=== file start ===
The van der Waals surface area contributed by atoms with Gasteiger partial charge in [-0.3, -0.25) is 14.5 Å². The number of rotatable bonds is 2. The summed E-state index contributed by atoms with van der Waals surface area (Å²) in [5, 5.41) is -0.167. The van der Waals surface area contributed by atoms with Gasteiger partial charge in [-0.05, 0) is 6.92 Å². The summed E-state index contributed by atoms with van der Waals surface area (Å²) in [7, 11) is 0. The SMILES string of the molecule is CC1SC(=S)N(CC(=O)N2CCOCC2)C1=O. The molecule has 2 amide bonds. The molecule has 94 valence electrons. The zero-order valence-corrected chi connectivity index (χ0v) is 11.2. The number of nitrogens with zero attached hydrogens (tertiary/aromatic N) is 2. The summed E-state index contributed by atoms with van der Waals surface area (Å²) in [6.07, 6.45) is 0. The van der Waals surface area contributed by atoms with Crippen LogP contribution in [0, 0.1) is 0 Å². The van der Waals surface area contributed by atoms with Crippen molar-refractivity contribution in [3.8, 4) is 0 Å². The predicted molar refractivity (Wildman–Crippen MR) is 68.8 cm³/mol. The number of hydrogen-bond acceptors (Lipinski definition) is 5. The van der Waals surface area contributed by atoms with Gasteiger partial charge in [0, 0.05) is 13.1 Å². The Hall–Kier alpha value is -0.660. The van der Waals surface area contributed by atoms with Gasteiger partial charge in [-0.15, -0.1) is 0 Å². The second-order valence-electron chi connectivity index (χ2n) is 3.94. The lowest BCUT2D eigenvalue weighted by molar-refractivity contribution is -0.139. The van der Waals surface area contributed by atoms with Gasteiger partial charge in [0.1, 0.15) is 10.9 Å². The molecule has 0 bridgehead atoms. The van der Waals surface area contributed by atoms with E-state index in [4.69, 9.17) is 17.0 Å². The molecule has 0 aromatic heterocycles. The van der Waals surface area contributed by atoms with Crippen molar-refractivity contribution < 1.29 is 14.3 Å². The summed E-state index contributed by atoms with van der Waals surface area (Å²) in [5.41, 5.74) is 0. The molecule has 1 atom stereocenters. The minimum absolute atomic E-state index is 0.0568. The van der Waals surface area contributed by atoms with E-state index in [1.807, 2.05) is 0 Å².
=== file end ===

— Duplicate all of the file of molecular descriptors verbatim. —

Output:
The van der Waals surface area contributed by atoms with Gasteiger partial charge in [-0.3, -0.25) is 14.5 Å². The number of rotatable bonds is 2. The summed E-state index contributed by atoms with van der Waals surface area (Å²) in [5, 5.41) is -0.167. The van der Waals surface area contributed by atoms with Gasteiger partial charge in [-0.05, 0) is 6.92 Å². The summed E-state index contributed by atoms with van der Waals surface area (Å²) in [7, 11) is 0. The SMILES string of the molecule is CC1SC(=S)N(CC(=O)N2CCOCC2)C1=O. The molecule has 2 amide bonds. The molecule has 94 valence electrons. The zero-order valence-corrected chi connectivity index (χ0v) is 11.2. The number of nitrogens with zero attached hydrogens (tertiary/aromatic N) is 2. The summed E-state index contributed by atoms with van der Waals surface area (Å²) in [6.07, 6.45) is 0. The van der Waals surface area contributed by atoms with Crippen LogP contribution in [0, 0.1) is 0 Å². The van der Waals surface area contributed by atoms with Crippen molar-refractivity contribution in [3.8, 4) is 0 Å². The predicted molar refractivity (Wildman–Crippen MR) is 68.8 cm³/mol. The number of hydrogen-bond acceptors (Lipinski definition) is 5. The van der Waals surface area contributed by atoms with Gasteiger partial charge in [0, 0.05) is 13.1 Å². The Hall–Kier alpha value is -0.660. The van der Waals surface area contributed by atoms with Gasteiger partial charge in [-0.15, -0.1) is 0 Å². The second-order valence-electron chi connectivity index (χ2n) is 3.94. The lowest BCUT2D eigenvalue weighted by molar-refractivity contribution is -0.139. The van der Waals surface area contributed by atoms with Gasteiger partial charge in [0.1, 0.15) is 10.9 Å². The molecule has 0 bridgehead atoms. The van der Waals surface area contributed by atoms with E-state index in [4.69, 9.17) is 17.0 Å². The molecule has 0 aromatic heterocycles. The van der Waals surface area contributed by atoms with Crippen molar-refractivity contribution < 1.29 is 14.3 Å². The summed E-state index contributed by atoms with van der Waals surface area (Å²) in [5.41, 5.74) is 0. The molecule has 1 atom stereocenters. The minimum absolute atomic E-state index is 0.0568. The van der Waals surface area contributed by atoms with E-state index in [1.807, 2.05) is 0 Å².